Lundi 01 septembre 2014
The death of Richard the Lionheart in 1199

In 1152, Eleanor, the heiress of the Duchy of Aquitaine who had recently separated from her first husband, Louis VII King of France, married Henry Plantagenet of the powerful House of Anjou. She brought to the future King of England the Duchy of Aquitaine, which notably included Limousin and Perigord.

Richard, the third son of Henry II Plantagenet, King of England, and Eleanor, Duchess of Aquitaine, was born in Oxford on 8th September 1157. He was crowned Duke of Aquitaine in Poitiers in April 1169.

In 1199, he marched on the Viscount of Limoges to punish his vassal, Adhémar V, for rallying to the King of France. He then besieged the Viscount's castle in Châlus. On 26th March 1199, he was shot in the neck by an arrow fired from the keep. He died on 6th April as a result of this wound, in the arms of his mother Eleanor, who heard his last wishes: "that my body be buried at Fontevrault, my heart in Rouen Cathedral and that my entrails remain in Châlus."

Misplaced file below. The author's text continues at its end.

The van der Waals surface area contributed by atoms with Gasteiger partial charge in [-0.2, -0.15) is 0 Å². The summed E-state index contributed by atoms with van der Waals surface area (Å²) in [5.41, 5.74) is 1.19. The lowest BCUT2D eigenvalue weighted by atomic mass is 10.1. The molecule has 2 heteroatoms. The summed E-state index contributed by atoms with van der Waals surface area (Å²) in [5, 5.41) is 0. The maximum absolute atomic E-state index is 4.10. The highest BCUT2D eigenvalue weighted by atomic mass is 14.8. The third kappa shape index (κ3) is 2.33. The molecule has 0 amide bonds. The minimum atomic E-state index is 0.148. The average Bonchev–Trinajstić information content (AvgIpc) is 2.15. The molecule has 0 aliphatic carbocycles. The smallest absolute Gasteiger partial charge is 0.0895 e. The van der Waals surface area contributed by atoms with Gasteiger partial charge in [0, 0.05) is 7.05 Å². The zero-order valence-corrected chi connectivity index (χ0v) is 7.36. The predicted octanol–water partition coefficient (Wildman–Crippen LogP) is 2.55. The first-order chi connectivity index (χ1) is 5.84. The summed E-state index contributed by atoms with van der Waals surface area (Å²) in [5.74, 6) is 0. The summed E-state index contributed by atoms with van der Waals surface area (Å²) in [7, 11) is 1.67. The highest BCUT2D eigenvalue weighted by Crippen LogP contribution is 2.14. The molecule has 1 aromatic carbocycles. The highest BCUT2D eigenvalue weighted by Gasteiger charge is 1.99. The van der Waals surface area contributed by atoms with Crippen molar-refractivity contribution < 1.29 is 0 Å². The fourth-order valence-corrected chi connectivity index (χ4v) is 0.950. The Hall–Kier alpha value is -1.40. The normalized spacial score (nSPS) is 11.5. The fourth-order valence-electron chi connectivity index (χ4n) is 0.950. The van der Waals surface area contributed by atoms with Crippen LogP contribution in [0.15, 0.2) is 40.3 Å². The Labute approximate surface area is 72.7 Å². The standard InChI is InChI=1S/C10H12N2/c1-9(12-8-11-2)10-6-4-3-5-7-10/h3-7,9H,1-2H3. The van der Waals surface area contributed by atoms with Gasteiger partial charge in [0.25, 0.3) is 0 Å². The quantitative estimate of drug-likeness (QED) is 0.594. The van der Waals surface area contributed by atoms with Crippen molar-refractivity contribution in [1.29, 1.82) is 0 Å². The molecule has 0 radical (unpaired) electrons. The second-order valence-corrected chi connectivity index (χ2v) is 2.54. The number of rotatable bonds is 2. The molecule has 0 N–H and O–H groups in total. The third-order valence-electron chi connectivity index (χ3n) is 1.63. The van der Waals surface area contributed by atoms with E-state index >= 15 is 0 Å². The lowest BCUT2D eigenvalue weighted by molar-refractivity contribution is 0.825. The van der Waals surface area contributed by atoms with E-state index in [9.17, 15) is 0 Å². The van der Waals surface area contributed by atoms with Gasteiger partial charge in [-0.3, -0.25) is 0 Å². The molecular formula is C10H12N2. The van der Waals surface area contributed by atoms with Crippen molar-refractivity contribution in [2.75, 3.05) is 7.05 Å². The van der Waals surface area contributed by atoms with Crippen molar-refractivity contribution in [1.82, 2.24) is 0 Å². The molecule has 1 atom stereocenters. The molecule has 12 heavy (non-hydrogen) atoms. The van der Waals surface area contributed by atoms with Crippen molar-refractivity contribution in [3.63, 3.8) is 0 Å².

Richard the Lionheart

So it was that a page of European history was turned in Châlus at the end of the 12th century.
For a long time, this important historical fact took a hold in the popular memory. Probably during the Renaissance, a legend arose, according to which Richard had actually come to Châlus to recover a treasure trove of life-size golden statues representing a prince and all his family.

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